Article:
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The company pays a fair price but requires strict hygiene: they only buy milk that is clean, fresh and not adulterated. To keep the milk fresh, it must be cooled immediately after milking. This has led to a new profession: the milk transporters. These young men use a motorcycle, often modified with a carrying rack to collect milk from various Fulani families to bring it quickly to a milk collection centre. While some transporters are Fulani people, also Yoruba people from nearby villages and even people from other countries have been able to earn the trust of both the Fulani milk producers and the milk company.

Establishing new business linkages requires time to experiment and adjust, as one of the Fulani women, Habiba Sarki, explains:

“The person that started transporting our milk cheated us. He paid less than the agreed price per litre of milk. So we told him to stop coming to collect milk from us.”

The women then approached Raufu Jelili, the assistant of the milk transporter, in whom they had more trust.

“You know, people do watch someone else’s behaviour, eh! Because he cheated, that guy had to stop and the women asked me to start transporting their milk. Ever since, there has been no disagreement. In case the company has not yet paid me, I inform the women, I even tell them to speak with the accountant on phone. But the moment the company pays me, I immediately pay the women. That is why they trust me.”

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Augustin was originally a tailor from Kumasi, Ghana, but his search for business led him to Alaga village in Nigeria. The Fulani people appreciated his skills, gave him plenty of work, and so Augustin became a new villager. When in the early days of the milk selling business there were some issues with the women not being paid correctly by the intermediary, the Fulani turned to Augustin and asked him if he would like to become their intermediary with the company. Augustin had earned the women’s trust as a tailor, so now he could start a new business.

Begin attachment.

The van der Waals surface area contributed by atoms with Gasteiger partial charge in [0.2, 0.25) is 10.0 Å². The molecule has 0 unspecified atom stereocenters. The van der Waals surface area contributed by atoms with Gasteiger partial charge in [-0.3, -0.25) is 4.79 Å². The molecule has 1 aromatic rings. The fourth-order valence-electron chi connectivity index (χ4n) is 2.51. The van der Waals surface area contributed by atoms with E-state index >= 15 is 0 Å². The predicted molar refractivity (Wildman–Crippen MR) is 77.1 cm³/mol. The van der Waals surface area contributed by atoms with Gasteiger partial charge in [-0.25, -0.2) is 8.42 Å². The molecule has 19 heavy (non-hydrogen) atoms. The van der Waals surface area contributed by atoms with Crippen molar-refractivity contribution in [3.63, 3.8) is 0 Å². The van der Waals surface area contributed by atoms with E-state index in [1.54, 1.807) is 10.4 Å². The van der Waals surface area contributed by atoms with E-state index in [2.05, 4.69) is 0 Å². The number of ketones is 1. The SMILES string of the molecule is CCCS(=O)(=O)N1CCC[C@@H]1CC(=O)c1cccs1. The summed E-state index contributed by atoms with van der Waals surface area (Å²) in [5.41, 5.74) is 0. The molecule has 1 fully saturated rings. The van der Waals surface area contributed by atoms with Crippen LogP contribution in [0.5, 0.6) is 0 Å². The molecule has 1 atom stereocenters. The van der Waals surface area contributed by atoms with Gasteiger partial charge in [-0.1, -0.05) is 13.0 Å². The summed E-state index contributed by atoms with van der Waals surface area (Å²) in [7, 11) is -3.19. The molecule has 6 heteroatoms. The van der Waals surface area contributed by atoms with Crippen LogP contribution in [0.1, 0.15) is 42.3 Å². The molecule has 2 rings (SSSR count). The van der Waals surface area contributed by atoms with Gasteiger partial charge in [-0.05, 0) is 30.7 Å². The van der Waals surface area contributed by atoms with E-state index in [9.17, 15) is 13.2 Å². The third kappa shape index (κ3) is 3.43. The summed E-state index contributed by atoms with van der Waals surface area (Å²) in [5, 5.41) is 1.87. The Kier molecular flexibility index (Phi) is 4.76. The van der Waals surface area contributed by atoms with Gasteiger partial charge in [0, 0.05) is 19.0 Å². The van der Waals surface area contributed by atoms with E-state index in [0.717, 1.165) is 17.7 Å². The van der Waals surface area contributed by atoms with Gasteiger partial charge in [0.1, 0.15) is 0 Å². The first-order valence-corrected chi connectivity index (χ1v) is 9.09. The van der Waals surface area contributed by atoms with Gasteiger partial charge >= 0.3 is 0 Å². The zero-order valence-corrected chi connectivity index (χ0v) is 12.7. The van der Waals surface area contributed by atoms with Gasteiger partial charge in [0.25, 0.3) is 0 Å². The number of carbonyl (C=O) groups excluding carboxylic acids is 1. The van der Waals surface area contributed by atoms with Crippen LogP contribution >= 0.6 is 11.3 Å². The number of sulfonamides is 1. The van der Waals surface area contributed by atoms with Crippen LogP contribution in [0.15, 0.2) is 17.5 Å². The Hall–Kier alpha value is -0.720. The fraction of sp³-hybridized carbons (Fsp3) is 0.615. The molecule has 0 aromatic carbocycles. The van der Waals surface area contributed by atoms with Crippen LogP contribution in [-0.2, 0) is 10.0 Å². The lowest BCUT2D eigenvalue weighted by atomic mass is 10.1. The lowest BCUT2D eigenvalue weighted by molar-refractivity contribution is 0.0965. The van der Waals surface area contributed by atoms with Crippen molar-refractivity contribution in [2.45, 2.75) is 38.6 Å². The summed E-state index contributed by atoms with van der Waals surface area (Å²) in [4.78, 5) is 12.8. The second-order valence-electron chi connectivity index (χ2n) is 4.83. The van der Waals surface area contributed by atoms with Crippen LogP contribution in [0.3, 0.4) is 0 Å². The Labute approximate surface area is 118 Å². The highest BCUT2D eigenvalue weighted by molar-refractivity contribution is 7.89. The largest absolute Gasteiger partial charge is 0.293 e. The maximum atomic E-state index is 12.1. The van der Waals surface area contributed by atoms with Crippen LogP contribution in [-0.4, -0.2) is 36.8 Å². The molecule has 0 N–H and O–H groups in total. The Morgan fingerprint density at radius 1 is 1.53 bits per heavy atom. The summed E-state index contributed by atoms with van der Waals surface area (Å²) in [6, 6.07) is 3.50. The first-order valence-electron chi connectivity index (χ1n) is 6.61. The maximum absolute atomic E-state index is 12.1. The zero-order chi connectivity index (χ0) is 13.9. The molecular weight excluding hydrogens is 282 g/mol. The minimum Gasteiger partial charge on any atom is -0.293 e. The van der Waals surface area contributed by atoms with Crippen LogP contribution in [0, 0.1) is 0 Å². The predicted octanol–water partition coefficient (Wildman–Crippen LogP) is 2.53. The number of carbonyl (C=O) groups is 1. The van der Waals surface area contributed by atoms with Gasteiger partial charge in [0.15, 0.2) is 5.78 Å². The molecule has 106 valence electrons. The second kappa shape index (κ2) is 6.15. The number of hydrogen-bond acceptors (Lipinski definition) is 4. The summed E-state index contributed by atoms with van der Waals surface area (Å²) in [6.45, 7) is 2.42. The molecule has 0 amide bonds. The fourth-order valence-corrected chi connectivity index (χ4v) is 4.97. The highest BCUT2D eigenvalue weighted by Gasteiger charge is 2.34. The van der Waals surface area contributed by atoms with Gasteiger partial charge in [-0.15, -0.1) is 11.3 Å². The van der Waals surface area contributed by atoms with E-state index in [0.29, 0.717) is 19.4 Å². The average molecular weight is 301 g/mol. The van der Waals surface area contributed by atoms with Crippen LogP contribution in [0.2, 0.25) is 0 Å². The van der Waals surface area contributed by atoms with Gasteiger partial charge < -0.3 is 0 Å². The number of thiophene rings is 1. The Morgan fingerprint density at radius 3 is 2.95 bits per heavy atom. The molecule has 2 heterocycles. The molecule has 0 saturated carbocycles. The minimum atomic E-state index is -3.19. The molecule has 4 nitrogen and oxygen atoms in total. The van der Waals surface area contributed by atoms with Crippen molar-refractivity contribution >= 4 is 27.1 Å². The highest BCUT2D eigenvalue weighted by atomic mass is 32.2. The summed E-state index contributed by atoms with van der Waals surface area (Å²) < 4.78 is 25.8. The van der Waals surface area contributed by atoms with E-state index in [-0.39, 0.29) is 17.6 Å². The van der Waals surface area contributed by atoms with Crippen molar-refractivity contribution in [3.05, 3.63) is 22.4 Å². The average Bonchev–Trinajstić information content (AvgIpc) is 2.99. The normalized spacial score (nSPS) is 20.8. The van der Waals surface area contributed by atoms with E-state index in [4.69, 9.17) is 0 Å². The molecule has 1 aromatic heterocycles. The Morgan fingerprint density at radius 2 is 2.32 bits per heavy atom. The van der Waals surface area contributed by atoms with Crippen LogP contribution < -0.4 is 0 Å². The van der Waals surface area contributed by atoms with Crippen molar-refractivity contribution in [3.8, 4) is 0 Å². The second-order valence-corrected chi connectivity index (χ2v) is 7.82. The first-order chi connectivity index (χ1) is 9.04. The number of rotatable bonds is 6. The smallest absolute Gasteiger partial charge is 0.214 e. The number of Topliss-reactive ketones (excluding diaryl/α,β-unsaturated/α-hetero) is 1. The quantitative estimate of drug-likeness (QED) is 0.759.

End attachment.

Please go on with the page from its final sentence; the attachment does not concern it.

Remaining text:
Augustin accepted the offer, and began to bulk milk and send it to the collection centre. He opened a special bank account into which the company pays him twice a week for the milk. Every morning, Augustin measures the amount of milk supplied by each family before pouring it through a sieve into a 20-liter aluminium milk can. In a notebook he writes down the name of the person and the amount of milk she brings in. This determines the amount of money he pays her.

Such social relations do not happen overnight. When linking farmers and herders to food companies, a successful project can help bridge barriers of language, gender and ethnicity. Honest business benefits everyone involved, and nurtures their trust, with a little help from cell phones, note books and bank accounts.

 

To view the instructional videos on dairy mentioned here and others, click here!

This blog post by Paul Van Mele was originally published on December 20th, 2015 on the Agro-Insight blog. Agro-Insight is a Partner in GFAR and is being featured in a Partner Spotlight along with Access Agriculture. For more information on the Partners in GFAR, and to become a Partner, visit the GFAR website!

Photo credits: Agro-Insight